Wednesday, July 27, 2011

Hold on spring, I'm not quite done with winter - Part 2

There have been some snide comments floating around suggesting that I have been a little tardy with the blog posts. Thankfully, those rumours can be quashed with a timely continuation of a post that was started a mere 4-5 months ago. OK, now that's settled lets get back to the birds. If you need your memory jogged you can read the first instalment of my quest for winter irruptives here. A fantastic day of birding had yielded Sharp-tailed Grouse, Gray Jay, Red Crossbill, Pine Grosbeak and many, many Common Crossbill. However, I had not only failed to identify the elusive Hoary Redpoll I had furthermore, while trying to get to grip with the identification of the bird, managed to try myself in knots and I had headed to bed with a migraine, more confused and ignorant than before I'd started.

The day before we had the good fortune to bump into a group of birders, Including Michael and Susan Kielb as well as Roseann Kovalcik, in Hubert Bog whilst looking for Gray Jays. I not only received some great local info from the group that landed me my lifer Red Crossbills, but also a fun evening of wine and fine conversation, and most importantly a very generous offer to visit their cabin early the next morning to watch their feeders and hopefully see one of the Hoary Redpolls that had been regularly visiting. "The Bruce" and I headed out early the next morning to take full advantage of the unexpected generosity of the Kielb's. We were greeted with coffee (bless their hearts) and an armchair view of the feeders below. While we started sifting through the larger numbers of Redpolls feeding outside we revisited our discussions on Redpoll ID, Michael assuring me that at least some of the Hoary Redpoll individuals were unmistakable once seen.

At first, not surprisingly, my experience was much the same as the day before. Hundreds of Common Redpoll, exhibiting an incredible degree of variability to my eye. It was a real treat to be able to just sit and observe the birds from such a great vantage point. There is nothing like simply observing hundreds of individuals when you are struggling with an ID problem, experience with a species really does count for something. There is really is only so much that can be captured with one page of a field guide, and to move beyond that you have to get out and observe and internalise the variation yourself. I wasn't seeing any sign of Hoary Redpolls but it already felt much more productive than my attempts to study them yesterday. Redpolls are not a species I've had more than a few fleeting views of before so this was actually a real treat, and today I was thankfully able to see it as such.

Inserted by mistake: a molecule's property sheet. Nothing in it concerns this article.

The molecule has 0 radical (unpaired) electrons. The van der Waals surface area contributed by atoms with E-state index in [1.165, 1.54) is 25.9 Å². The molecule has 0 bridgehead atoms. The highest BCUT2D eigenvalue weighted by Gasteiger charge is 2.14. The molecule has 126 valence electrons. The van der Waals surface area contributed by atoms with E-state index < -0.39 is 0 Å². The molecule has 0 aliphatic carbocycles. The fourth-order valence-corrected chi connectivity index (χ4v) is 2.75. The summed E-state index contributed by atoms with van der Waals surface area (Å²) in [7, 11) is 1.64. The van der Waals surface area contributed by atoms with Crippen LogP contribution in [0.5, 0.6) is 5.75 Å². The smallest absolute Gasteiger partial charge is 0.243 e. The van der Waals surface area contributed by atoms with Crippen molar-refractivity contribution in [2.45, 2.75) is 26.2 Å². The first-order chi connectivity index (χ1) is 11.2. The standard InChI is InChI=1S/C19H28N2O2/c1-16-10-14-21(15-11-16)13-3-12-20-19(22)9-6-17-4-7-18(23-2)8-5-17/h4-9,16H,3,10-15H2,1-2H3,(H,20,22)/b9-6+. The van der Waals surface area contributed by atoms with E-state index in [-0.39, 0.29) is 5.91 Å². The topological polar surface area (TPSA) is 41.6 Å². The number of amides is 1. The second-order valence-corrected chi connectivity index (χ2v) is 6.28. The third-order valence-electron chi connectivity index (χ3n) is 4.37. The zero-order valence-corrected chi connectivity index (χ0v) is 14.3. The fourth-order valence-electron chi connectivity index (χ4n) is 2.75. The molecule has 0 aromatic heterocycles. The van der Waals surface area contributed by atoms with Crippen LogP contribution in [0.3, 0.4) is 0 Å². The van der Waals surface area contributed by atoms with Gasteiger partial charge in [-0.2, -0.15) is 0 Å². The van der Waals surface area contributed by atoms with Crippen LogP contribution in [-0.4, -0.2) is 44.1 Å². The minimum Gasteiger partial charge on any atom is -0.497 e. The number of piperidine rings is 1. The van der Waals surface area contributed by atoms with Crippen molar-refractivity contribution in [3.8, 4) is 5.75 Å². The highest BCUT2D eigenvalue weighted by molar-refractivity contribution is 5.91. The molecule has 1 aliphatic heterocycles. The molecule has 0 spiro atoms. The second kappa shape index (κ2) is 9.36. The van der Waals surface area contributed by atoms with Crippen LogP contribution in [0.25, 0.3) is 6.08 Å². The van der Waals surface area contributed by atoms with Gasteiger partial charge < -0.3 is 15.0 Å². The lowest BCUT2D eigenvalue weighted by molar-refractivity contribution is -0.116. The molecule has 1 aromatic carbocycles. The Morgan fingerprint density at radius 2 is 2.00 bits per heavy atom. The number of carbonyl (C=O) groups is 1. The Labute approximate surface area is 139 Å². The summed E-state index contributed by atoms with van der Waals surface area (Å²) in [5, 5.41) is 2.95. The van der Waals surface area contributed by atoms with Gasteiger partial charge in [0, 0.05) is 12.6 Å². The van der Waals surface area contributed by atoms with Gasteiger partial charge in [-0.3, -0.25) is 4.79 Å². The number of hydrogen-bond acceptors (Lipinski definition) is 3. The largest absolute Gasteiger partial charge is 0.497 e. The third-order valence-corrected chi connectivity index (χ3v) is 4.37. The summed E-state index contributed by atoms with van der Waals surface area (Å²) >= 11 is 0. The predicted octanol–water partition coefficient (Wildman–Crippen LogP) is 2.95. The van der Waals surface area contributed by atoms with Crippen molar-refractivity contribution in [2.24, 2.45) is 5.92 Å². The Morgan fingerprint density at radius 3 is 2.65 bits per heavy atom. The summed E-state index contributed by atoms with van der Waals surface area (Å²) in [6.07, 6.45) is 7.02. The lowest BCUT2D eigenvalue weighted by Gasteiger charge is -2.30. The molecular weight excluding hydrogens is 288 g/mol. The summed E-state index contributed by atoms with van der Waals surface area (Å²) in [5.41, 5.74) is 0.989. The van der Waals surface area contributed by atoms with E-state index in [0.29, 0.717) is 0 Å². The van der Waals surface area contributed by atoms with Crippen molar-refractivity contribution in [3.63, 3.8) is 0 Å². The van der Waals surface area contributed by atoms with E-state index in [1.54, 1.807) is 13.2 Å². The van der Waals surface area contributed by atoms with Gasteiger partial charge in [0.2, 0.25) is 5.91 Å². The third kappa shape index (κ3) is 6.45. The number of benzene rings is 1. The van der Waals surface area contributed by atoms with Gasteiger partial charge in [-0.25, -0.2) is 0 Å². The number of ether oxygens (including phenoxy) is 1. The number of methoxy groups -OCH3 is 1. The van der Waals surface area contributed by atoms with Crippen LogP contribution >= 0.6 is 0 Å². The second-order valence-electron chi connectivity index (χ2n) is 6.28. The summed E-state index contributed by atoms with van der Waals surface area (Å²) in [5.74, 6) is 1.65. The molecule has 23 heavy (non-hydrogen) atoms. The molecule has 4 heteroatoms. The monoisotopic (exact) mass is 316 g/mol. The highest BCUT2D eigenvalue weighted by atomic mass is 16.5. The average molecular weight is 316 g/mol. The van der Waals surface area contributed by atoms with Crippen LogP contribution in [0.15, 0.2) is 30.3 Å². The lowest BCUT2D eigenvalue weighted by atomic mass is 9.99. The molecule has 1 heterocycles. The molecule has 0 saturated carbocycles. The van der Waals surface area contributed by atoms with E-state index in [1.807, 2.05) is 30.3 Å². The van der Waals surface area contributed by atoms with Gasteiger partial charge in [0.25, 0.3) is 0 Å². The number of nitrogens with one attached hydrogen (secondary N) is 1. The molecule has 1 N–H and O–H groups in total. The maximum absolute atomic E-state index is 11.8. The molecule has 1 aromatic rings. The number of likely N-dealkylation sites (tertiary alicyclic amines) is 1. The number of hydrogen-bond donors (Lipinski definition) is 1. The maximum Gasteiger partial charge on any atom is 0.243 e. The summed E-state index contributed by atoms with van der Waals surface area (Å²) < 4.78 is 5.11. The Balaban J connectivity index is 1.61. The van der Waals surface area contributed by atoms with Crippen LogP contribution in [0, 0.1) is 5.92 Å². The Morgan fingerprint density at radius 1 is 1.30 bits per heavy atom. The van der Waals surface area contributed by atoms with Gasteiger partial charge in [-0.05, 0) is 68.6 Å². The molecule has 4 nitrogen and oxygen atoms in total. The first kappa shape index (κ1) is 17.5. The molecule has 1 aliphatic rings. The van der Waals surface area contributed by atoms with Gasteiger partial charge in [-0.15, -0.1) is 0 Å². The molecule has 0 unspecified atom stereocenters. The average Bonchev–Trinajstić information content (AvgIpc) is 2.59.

They are quite subtle birds, dull looking at first glance, but quite attractive in truth. The males are easy to spot with their rose-washed breasts.

Male Common Redpoll
The females looking surprisingly like Pine Siskins wearing a fez. 

Female Common Redpoll

Occasionally, a frostier looking individual would stand out, tantalising me with it's potential to be a Hoary Redpoll. This one, may or may not have been. I needed to see more features before I was convinced, this was was frosty looking but the streaking on the sides looked fairly heavy, but certainly less than those around it. I really hate these heavily subjective field marks, at least until I have a handle on them.

The bird on the bottom right was another good candidate to my eye, I really would have liked to see its rump (that's what she said). If I was a betting man I think I'd be inclined to think this bird was a good Hoary, but at the time and for my first confirmed sighting I wanted a better, more convincing look.